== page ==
lot of students will say something like, "But I don't like outlining. I just start writing and go with that." My response to this is twofold: (1) if you're mentally organized enough to produce essays and research papers that come out in beautifully organized form, then bravo! You've alreadymastered outlining, even if you're not writing your outlines down. But, (2) if you're like most other students, your initial attempts at "going with that" will result in mushy, disorganized writing-- arguments that start but reach no conclusion, or arguments with conclusions arrived at through no discernible logical process. My rule of thumb: better safe than sorry. Get into the habit of outlining your arguments and expositions before you even begin writing. It's hard work-- I remember disliking doing this as a young student-- but it's a valuable skill that will stand you in good stead later on, especially if you're planning to get through college, and maybe even graduate school.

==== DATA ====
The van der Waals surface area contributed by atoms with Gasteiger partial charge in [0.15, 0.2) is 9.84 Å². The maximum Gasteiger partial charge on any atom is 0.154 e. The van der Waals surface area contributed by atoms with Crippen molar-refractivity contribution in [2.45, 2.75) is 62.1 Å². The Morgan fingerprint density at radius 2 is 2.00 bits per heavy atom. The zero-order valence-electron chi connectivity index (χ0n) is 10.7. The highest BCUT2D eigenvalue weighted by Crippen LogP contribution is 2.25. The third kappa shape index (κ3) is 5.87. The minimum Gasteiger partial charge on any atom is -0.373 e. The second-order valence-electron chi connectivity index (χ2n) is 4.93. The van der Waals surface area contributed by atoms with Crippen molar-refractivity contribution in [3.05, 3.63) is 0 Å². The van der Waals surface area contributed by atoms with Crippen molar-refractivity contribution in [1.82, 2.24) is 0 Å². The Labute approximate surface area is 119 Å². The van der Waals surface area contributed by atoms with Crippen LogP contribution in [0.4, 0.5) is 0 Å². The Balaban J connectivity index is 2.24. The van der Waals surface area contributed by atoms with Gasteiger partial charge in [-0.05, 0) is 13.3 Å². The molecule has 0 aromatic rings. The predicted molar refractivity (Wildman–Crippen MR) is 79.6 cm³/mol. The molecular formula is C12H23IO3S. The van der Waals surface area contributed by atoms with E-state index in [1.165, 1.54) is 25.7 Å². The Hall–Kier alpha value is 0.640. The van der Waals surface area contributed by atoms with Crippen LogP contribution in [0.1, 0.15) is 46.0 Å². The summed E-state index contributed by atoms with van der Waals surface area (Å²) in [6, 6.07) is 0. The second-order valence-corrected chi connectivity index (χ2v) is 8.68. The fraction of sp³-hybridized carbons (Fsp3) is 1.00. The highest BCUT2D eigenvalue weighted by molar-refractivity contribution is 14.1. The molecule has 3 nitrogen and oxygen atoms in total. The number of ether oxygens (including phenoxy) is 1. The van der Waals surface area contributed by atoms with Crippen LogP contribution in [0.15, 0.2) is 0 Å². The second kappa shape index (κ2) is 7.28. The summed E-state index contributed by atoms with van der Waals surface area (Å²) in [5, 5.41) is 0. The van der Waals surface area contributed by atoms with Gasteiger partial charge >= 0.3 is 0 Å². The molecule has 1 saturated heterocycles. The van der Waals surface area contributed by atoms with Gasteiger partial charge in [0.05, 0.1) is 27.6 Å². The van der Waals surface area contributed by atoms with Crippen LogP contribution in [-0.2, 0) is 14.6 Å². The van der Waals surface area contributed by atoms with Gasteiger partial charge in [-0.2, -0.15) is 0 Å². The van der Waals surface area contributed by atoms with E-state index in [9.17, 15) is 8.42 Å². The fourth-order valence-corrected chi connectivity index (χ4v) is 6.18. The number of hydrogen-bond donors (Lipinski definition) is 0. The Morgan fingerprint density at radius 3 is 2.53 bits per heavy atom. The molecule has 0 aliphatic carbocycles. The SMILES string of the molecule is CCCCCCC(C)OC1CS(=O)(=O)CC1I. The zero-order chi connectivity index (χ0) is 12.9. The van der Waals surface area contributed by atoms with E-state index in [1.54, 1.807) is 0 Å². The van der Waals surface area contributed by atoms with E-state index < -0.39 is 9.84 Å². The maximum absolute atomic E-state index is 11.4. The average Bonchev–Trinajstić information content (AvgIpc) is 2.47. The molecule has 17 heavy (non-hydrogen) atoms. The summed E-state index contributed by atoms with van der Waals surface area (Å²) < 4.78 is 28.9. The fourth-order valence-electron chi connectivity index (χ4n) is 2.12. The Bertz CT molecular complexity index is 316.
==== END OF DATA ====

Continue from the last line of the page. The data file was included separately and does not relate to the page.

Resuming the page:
Saturday, October 22, 2011
On writing logically
My friend Kevin Kim has posted a description of how to write essays well. His talk doesn't necessarily cover new ground, but it does explain the concepts clearly and well. I think it is useful to remind me how to write - particularly my longer posts that do need better organization - and could be helpful to students of mine in writing classes.